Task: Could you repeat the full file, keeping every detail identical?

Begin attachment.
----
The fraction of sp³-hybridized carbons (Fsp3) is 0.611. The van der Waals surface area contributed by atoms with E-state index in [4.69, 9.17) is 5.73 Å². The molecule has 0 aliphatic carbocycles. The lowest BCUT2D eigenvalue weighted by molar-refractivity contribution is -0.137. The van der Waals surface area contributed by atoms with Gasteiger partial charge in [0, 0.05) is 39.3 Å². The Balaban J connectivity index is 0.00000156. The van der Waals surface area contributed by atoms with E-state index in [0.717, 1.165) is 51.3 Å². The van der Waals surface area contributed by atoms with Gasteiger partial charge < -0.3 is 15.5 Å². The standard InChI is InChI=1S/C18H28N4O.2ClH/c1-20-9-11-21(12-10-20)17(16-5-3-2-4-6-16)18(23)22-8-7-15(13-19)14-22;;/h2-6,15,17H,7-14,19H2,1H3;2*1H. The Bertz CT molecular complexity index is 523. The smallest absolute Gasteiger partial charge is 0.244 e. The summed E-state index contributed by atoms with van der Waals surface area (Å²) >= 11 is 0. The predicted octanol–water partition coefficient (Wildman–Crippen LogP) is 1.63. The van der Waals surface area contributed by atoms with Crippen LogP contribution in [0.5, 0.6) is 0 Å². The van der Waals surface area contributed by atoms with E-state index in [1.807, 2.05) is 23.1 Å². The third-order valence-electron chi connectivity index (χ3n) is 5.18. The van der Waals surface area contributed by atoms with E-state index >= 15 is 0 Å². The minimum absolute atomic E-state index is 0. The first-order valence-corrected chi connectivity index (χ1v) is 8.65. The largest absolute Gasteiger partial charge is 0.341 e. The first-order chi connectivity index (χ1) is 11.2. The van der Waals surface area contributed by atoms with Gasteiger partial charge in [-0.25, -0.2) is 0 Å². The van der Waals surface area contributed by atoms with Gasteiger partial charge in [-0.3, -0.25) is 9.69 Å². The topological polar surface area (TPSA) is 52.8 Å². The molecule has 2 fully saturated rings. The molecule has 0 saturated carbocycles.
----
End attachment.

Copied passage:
The fraction of sp³-hybridized carbons (Fsp3) is 0.611. The van der Waals surface area contributed by atoms with E-state index in [4.69, 9.17) is 5.73 Å². The molecule has 0 aliphatic carbocycles. The lowest BCUT2D eigenvalue weighted by molar-refractivity contribution is -0.137. The van der Waals surface area contributed by atoms with Gasteiger partial charge in [0, 0.05) is 39.3 Å². The Balaban J connectivity index is 0.00000156. The van der Waals surface area contributed by atoms with E-state index in [0.717, 1.165) is 51.3 Å². The van der Waals surface area contributed by atoms with Gasteiger partial charge < -0.3 is 15.5 Å². The standard InChI is InChI=1S/C18H28N4O.2ClH/c1-20-9-11-21(12-10-20)17(16-5-3-2-4-6-16)18(23)22-8-7-15(13-19)14-22;;/h2-6,15,17H,7-14,19H2,1H3;2*1H. The Bertz CT molecular complexity index is 523. The smallest absolute Gasteiger partial charge is 0.244 e. The summed E-state index contributed by atoms with van der Waals surface area (Å²) >= 11 is 0. The predicted octanol–water partition coefficient (Wildman–Crippen LogP) is 1.63. The van der Waals surface area contributed by atoms with Crippen LogP contribution in [0.5, 0.6) is 0 Å². The van der Waals surface area contributed by atoms with E-state index in [1.807, 2.05) is 23.1 Å². The third-order valence-electron chi connectivity index (χ3n) is 5.18. The van der Waals surface area contributed by atoms with E-state index >= 15 is 0 Å². The minimum absolute atomic E-state index is 0. The first-order valence-corrected chi connectivity index (χ1v) is 8.65. The largest absolute Gasteiger partial charge is 0.341 e. The first-order chi connectivity index (χ1) is 11.2. The van der Waals surface area contributed by atoms with Gasteiger partial charge in [-0.25, -0.2) is 0 Å². The van der Waals surface area contributed by atoms with Gasteiger partial charge in [-0.3, -0.25) is 9.69 Å². The topological polar surface area (TPSA) is 52.8 Å². The molecule has 2 fully saturated rings. The molecule has 0 saturated carbocycles.